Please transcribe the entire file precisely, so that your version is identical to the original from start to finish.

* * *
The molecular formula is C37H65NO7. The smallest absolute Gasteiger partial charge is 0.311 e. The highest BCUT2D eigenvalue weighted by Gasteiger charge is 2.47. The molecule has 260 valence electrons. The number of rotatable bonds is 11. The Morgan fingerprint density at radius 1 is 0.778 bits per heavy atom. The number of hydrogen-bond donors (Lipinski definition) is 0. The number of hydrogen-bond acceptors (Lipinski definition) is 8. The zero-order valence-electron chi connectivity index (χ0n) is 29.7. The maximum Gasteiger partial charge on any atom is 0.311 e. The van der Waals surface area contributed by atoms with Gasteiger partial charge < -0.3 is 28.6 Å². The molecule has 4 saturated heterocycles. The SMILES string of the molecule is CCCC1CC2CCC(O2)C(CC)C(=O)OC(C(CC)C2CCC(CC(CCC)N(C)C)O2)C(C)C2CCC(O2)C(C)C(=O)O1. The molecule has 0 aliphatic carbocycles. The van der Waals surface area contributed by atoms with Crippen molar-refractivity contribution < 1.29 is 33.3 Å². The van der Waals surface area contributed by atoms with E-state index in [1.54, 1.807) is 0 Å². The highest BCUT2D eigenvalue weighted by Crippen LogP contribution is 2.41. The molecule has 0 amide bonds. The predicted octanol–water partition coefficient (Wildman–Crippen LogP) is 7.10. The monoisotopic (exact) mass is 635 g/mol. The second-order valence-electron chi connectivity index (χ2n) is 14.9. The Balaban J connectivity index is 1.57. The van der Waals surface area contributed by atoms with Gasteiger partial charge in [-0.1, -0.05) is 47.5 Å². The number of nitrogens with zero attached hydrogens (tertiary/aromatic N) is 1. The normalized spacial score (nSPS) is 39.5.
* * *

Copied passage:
The molecular formula is C37H65NO7. The smallest absolute Gasteiger partial charge is 0.311 e. The highest BCUT2D eigenvalue weighted by Gasteiger charge is 2.47. The molecule has 260 valence electrons. The number of rotatable bonds is 11. The Morgan fingerprint density at radius 1 is 0.778 bits per heavy atom. The number of hydrogen-bond donors (Lipinski definition) is 0. The number of hydrogen-bond acceptors (Lipinski definition) is 8. The zero-order valence-electron chi connectivity index (χ0n) is 29.7. The maximum Gasteiger partial charge on any atom is 0.311 e. The van der Waals surface area contributed by atoms with Gasteiger partial charge < -0.3 is 28.6 Å². The molecule has 4 saturated heterocycles. The SMILES string of the molecule is CCCC1CC2CCC(O2)C(CC)C(=O)OC(C(CC)C2CCC(CC(CCC)N(C)C)O2)C(C)C2CCC(O2)C(C)C(=O)O1. The molecule has 0 aliphatic carbocycles. The van der Waals surface area contributed by atoms with Crippen molar-refractivity contribution < 1.29 is 33.3 Å². The van der Waals surface area contributed by atoms with E-state index in [1.54, 1.807) is 0 Å². The highest BCUT2D eigenvalue weighted by Crippen LogP contribution is 2.41. The molecule has 0 amide bonds. The predicted octanol–water partition coefficient (Wildman–Crippen LogP) is 7.10. The monoisotopic (exact) mass is 635 g/mol. The second-order valence-electron chi connectivity index (χ2n) is 14.9. The Balaban J connectivity index is 1.57. The van der Waals surface area contributed by atoms with Gasteiger partial charge in [-0.1, -0.05) is 47.5 Å². The number of nitrogens with zero attached hydrogens (tertiary/aromatic N) is 1. The normalized spacial score (nSPS) is 39.5.